Borders (Gen Ed 1140)

    Semester: 

    N/A

    Ethics & Civics icon with textHistories, Societies, Individuals icon with text

    Mary Lewis

    As a society, we pay particular attention to borders when incidents such as children separated from their asylum-seeking parents or tear-gas being used to deter entry throw the legal divide between two nation states into sharp relief. But seldom do we stop to think about what a border is, or when and why some borders are defended more aggressively than others.... Read more about Borders (Gen Ed 1140)

    Money, Markets, and Morals (Gen Ed 1109)

    Semester: 

    Fall

    Offered: 

    2020

    Ethics & Civics icon with text

    Michael Sandel

    What should be the role of money and markets in our society? Are there some goods that should not be bought and sold? Do market practices and incentives sometimes erode or crowd out non-market norms worth caring about? We tend to assume that a deal is a deal; people should be free to choose for themselves what value to place on the goods they exchange. On this view, all voluntary market exchanges are just.... Read more about Money, Markets, and Morals (Gen Ed 1109)

    Race and Caste (Gen Ed 1126)

    Semester: 

    N/A

    Ethics & Civics icon with textHistories, Societies, Individuals icon with text

    Ajantha Subramanian

    Race and caste are two of the most enduring forms of social stratification. While their histories date well before the advent of political democracy, they have taken on new forms in the context of democratic social transformation and capitalist development. In this course, we will grapple with the meanings, uses, and politics of race and caste historically and in the contemporary moment.... Read more about Race and Caste (Gen Ed 1126)

    The Democracy Project (Gen Ed 1002)

    Semester: 

    Fall

    Offered: 

    2020

    Ethics & Civics icon with textHistories, Societies, Individuals icon with text

    Jill Lepore

    The history of the United States is the story of a struggle to realize two ideas: that all people are created equal and that people can govern themselves. “Our great experiment,” generations of Americans have called the United States, and with good cause. Democracy has always been, at heart, an inquiry, a question: Can the people rule? In 1787, when Alexander Hamilton asked whether it’s possible to establish a government ruled by reflection and choice rather than by accident and force, that was a hypothetical question.... Read more about The Democracy Project (Gen Ed 1002)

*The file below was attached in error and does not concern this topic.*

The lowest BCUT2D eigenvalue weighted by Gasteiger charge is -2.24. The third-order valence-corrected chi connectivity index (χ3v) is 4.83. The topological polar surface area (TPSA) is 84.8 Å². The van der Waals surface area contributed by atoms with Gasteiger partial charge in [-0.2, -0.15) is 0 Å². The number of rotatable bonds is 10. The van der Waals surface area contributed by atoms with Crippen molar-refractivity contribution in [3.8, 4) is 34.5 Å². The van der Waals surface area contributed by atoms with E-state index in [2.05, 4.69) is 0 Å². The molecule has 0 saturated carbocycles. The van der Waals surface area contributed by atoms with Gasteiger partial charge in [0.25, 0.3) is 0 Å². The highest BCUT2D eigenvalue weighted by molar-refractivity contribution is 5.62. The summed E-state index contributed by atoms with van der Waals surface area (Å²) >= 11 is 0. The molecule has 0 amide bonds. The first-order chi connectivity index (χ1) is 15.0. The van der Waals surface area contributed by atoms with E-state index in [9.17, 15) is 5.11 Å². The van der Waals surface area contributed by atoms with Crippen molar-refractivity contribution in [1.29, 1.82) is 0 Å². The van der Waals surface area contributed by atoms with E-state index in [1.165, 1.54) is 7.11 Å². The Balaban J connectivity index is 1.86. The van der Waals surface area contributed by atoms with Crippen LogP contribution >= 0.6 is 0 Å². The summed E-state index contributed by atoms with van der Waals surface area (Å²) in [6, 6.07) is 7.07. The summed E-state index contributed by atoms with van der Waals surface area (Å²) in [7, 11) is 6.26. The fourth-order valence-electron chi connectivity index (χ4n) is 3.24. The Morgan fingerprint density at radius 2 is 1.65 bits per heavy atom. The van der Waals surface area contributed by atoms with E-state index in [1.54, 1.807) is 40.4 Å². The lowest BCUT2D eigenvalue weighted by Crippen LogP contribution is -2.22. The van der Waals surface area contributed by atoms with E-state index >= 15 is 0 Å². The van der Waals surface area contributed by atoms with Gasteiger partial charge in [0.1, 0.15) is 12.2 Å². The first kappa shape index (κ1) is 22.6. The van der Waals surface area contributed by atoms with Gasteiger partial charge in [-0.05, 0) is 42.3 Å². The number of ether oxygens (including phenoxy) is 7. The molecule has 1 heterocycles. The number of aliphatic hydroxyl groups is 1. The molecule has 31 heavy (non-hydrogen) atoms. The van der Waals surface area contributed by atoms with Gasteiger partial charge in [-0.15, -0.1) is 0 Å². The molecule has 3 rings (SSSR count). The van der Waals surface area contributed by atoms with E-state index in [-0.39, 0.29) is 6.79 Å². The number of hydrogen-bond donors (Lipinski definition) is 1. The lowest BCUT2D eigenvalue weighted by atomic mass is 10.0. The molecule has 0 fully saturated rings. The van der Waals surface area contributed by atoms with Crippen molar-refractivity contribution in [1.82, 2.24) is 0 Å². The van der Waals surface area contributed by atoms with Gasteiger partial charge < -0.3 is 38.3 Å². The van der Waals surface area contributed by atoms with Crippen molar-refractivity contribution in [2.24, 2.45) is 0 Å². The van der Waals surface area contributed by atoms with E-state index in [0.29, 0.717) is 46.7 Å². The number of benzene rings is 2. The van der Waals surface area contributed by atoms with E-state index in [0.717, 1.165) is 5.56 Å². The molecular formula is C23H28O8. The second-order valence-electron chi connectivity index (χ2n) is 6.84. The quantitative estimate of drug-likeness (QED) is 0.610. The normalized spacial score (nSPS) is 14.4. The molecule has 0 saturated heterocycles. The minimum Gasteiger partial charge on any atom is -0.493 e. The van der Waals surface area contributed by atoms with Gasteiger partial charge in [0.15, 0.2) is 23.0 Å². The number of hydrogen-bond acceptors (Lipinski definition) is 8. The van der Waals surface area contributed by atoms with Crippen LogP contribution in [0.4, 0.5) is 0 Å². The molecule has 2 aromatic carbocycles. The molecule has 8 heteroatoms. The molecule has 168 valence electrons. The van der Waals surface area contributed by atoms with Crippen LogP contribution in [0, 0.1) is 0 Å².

Africa and Africans: The Making of a Continent in the Modern World (Gen Ed 1096)

    Semester: 

    N/A

    Histories, Societies, Individuals icon with text

    Caroline M. Elkins

    There are contradictory reports coming from Africa from news outlets, academics, entrepreneurs and businessmen, artists, and countless ordinary Africans. For some, there is an optimistic “Africa Rising” narrative that gestures to the continent being a trend-setter for the 21st century in the realms of entrepreneurship and investment, arts and culture, and innovation and design, among other things.... Read more about Africa and Africans: The Making of a Continent in the Modern World (Gen Ed 1096)

    Madness and Medicine: Themes in the History of Psychiatry (Gen Ed 1040)

    Semester: 

    Spring

    Offered: 

    2021

    Histories, Societies, Individuals icon with text

    Anne Harrington

    Psychiatry is one of the most intellectually and socially complex and fraught fields of medicine today, and history offers one powerful strategy for better understanding why. Topics covered in this course include the invention of the mental asylum, early efforts to understand mental disorders as disorders of the brain or biochemistry, the rise of psychoanalysis, psychiatry and war, the rise of psychopharmacology, the making of the DSM, anti-psychiatry, and more.